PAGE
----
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Reaching the Masses: #MuseumSelfieDay, National Fossil Day 2018, and Social Media

Sarah’s behind-the-scenes #MuseumSelfie, photographing a fossil specimen in the collection of the Museum of Comparative Zoology at Harvard.

Today is #MuseumSelfieDay, a hashtag event on Twitter that encourages people to visit their local museums, be it art, history, or natural history, and take selfies with their favorite exhibits, displays, and finds to share with the world. It’s a fantastic use of social media to bring awareness to museums and to encourage visitors to learn something new and share it with others. It’s also a simple way for scientists at natural history museums to share their work and research by taking behind-the-scenes museum selfies that show their daily life, their work and research, and what it takes to maintain those very things that museums protect. I encourage you to check out the feed on Twitter here, in its several iterations: #MuseumSelfieDay, #MuseumSelfieDay2018, or simply #MuseumSelfie. And if you are a scientist reading this blog today, share your own #MuseumSelfie! Let others see you in action, or just share an exhibit you love!

All of this brings me to my main point, how can museums engage the public and get them interested in science? Well, paleontology is truly a blessed field in this regard, as dinosaurs and other fossils are (in my humble opinion), the coolest, awesomest things around. Truly, paleontologists don’t have to work too hard to convey their excitement about fossils because, well, fossils are just pretty damn awesome by themselves.

But the topic isn’t the problem, reaching those that need exposure to science is the problem. Not all children can just hop on over to their local museum because not every city has a museum of its own. And so I’m encouraging institutions, paleontologists, amateur fossil hunters and enthusiasts, volunteers, students, pretty much anyone who wants to share science with the next generation of budding scientists and paleontologists is to participate in this year’s National Fossil Day.

National Fossil Day is an organized event in the United States by the National Park Service to celebrate and bring awareness to our nation’s fossil heritage and resources. With recent cuts to Grand-Staircase Escalante National Monument and Bears Ears National Monument, it is more apparent than ever that we need to highlight the scientific and educational value of paleontology, and preserve fossils for future generations. It is celebrated by most institutions/organizations in the form of an event that allow scientists and volunteers to engage the public through guided tours, hands-on activities, lectures, or simply seeing some fossils up close.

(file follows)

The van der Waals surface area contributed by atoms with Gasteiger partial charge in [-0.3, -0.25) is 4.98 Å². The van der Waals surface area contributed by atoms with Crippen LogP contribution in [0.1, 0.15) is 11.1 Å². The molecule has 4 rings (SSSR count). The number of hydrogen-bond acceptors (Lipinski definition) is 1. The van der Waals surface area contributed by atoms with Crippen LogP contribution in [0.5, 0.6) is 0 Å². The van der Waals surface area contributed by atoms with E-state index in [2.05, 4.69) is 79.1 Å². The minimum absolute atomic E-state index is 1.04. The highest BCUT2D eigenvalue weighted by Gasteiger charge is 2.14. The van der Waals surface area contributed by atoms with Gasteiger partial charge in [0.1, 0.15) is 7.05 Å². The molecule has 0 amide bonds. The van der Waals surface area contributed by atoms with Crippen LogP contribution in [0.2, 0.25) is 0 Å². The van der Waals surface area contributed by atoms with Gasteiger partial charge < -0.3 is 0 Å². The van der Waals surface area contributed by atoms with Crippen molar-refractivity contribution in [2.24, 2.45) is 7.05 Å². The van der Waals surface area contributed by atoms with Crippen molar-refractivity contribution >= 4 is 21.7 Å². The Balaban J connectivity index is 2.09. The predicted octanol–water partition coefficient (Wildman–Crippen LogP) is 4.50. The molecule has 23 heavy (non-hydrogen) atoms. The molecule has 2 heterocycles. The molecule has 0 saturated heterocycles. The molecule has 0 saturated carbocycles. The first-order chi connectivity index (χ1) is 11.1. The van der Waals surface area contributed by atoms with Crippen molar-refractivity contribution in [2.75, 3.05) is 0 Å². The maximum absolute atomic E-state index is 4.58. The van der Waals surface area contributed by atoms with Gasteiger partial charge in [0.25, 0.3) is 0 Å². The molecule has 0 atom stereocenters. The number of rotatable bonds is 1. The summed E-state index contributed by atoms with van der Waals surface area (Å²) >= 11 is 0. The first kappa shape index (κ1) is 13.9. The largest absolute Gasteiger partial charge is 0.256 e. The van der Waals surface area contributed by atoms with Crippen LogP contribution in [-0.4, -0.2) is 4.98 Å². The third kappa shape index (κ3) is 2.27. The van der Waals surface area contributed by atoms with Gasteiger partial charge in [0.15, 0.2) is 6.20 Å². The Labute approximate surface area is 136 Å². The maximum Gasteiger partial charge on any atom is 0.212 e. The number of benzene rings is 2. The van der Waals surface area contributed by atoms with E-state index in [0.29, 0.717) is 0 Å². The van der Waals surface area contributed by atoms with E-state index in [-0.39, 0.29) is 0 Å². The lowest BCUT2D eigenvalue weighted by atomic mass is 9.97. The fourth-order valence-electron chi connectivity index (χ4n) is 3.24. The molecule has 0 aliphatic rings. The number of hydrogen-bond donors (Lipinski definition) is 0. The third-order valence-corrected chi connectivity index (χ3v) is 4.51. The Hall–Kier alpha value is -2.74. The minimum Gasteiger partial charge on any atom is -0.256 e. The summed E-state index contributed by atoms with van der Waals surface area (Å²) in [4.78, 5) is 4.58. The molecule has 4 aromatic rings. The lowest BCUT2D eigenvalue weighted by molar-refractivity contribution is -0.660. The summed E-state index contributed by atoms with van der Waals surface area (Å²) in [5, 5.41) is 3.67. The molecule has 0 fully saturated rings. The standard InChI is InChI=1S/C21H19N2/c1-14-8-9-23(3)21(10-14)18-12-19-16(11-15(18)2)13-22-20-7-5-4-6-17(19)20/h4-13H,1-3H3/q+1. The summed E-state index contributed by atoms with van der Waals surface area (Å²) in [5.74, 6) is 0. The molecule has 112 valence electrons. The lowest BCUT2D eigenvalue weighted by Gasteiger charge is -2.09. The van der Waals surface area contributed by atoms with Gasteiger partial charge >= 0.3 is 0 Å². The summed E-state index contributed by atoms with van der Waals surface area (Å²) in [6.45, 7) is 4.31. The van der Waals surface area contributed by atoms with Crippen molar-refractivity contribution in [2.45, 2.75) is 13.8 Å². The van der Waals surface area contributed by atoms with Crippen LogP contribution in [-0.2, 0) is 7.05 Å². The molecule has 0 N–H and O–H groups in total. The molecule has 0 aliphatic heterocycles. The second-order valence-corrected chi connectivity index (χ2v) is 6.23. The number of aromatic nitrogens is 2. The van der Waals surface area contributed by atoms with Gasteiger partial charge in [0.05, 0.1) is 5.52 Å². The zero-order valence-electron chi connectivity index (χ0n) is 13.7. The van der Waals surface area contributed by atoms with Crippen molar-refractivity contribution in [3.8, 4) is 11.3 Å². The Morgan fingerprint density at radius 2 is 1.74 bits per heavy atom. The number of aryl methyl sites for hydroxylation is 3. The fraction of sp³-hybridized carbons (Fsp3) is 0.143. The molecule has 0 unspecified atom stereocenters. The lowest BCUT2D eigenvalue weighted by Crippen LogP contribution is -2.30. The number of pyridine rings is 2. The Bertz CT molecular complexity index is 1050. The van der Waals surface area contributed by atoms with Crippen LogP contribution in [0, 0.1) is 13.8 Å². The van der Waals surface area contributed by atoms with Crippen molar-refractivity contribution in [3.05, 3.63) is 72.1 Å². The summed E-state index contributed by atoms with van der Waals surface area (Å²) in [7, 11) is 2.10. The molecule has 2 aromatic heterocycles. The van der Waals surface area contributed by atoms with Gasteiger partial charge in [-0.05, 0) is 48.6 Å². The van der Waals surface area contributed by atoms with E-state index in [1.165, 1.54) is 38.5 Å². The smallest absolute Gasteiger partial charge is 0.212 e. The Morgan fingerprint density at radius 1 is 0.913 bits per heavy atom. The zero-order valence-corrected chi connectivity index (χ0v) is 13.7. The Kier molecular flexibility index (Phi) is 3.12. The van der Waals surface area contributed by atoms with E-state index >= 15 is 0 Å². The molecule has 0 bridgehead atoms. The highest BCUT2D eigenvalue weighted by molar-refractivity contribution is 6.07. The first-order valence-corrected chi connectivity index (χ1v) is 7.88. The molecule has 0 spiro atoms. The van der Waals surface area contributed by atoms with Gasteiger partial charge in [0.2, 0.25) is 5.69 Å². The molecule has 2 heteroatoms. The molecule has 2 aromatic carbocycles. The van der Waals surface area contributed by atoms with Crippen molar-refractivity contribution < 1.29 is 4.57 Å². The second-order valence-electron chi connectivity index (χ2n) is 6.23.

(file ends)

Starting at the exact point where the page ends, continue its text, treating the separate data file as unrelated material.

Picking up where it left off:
National Fossil Day is months away (October 17, 2018), but now is the time to start thinking about how you and your institution/school/museum/library/organization can get involved. Now is a perfect time to begin recruiting vendors, volunteers, event planners, and anyone else you need so that, by the time October rolls around, you have already promoted your Fossil Day event, have people registered to attend, and have everything planned out for success. Thankfully, the NPS website has everything you need to get started! They also have a detailed list of what you need to do to host a Fossil Day event.

The logo for this year’s National Fossil Day has been revealed, and it highlights organisms from the Late Cretaceous Javelina Formation that were found and collected in Big Bend National Park in southwestern Texas. In the foreground is the formidable Quetzalcoatlus northropi, one of the last and largest pterosaurs ever, with a wingspan of roughly 33–36 feet. The logo also features the “poster child” of vertebrate paleontology, Tyrannosaurus. Fossils of tyrannosaurs were first discovered in Big Bend National Park in 1976.

Plant fossils from the Javelina Formation are also highlighted in this year’s NFD logo. The early broadleaf tree Javelinoxylon is visible in the background, and are known from the Javelina Formation in the form of petrified wood. More than 300 types of fossil plants are found in the Javelina Formation.

For more information on the National Fossil Day logo and the fossils of the Javelina Formation and Big Bend National Park, visit the National Fossil Day website here.

So, get out there to your local museum, national park, library, wherever it is you can go to learn and be inspired, take a selfie, and share it with others. Let’s celebrate and share science, especially at a time when we need it more than anything else. And consider ways that you can get involved with this year’s National Fossil Day. Please visit their website below for more information.

National Fossil Day Website

Happy Museum Selfie Day! I look forward to all of your museumtastic pictures out there today!

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